Prize winning Bahamian Youth Photographers focus their lens on Climate Change

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Young Bahamian photographers have successfully shown their skill behind the lens in a competition organised by the British High Commission. The “climate action” photography contest for young Bahamians aged 11-18 years old was held in honour of Commonwealth Day. The British High Commission ran the contest on Facebook during March asking for entries on the role nature in The Bahamas’ plays in combatting climate change. The High Commission worked with the Sustainable Development Goals Unit (SDG Unit) of the Office of the Prime Minister and the Bahamas Reef Environment Education Foundation (BREEF).

The winner of the contest in the 11-14 years old age category was 12 year old Ayanna Forde The 15-18 years old age category was won by 16 year old Kristin Hall . The winning photos are on the UK in The Bahamas Facebook page in the ‘Climate Action Virtual Gallery’. British High Commissioner Sarah Dickson said: ‘Congratulations to the winners for their photos and well done to everyone who entered. You truly captured the soul of how nature can help combat climate change in this beautiful country.’ Political Attaché Jerusa Ali added that the contest showcased a broad range of land and sea based solutions to climate change with images from across The Bahamas including New Providence, Long Island, Andros and Eleuthera.

Ayanna Forde, a 12-year-old student at St. John’s College, Nassau, New Providence captured first prize in the 11-14 year old age category. Upon receiving her prize from the British High Commissioner, Ayanna said that she chose to photograph her grandmother, Lolita and her sister Jennah in the garden because she wanted to convey the importance of making sure that generational knowledge of sustainable agriculture is not lost to children her age.

Her grandmother’s garden and the lessons that she has learned during the pandemic about the connection between backyard farming, food and nutrition security, and climate change mitigation served as inspiration for the photoshoot.

Over the years, Ayanna’s family has watched her grandmother transform her backyard garden with various fruit and vegetables including mangoes, avocadoes, plums, coconuts, hot peppers, peas, bananas, spinach, limes and sugar cane. Ayanna’s family helped her choose the winning image from a collection of 10 photographs shot in 5 different garden scenes.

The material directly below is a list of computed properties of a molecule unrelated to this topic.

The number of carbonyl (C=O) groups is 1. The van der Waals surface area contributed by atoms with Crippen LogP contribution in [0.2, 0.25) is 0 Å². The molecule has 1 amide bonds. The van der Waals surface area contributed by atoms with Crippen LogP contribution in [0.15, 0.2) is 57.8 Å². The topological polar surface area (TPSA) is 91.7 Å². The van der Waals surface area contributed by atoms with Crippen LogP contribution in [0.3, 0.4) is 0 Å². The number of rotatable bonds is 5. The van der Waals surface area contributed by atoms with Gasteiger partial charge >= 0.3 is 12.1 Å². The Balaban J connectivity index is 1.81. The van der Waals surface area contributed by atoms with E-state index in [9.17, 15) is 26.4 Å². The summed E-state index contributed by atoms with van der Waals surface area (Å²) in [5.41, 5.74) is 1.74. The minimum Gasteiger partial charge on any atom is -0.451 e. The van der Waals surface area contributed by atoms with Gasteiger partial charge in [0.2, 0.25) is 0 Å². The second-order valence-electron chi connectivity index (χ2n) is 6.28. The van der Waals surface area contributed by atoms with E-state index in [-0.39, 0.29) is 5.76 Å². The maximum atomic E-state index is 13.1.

Kristin Hall, a 16-year-old student at R.M. Bailey Senior High School, Nassau, New Providence captured first prize in the 15-18 year old age category. According to Kristin, it would have been easier to take a photo at Big Pond or the Bonefish National Park, but he wanted a unique photo that clearly reflected the objective of the competition. Kristin waded into the mangroves at South Beach to take a photo that captured the root system of the red mangroves, which helps to prevent erosion by stabilising sediments and it protects the shorelines from the effects of hurricanes, storms and floods.

His family voted on which of his mangrove photos best captured nature based solutions. Kristin’s mother Raquel, an educator, said that her son is deeply passionate about climate change mitigation and renewable energy. She added that awareness raising, through competitions such as these, is key to encouraging environmental activism and societal change here in The Bahamas. Prizes were also awarded to David Laroda who came 2 nd and Abigayl Chea winning 3 rd in the 11-14 category and Ashanti Knowles and Ginanelle Miller who came 2 nd and 3 rd in the 15-18 group.

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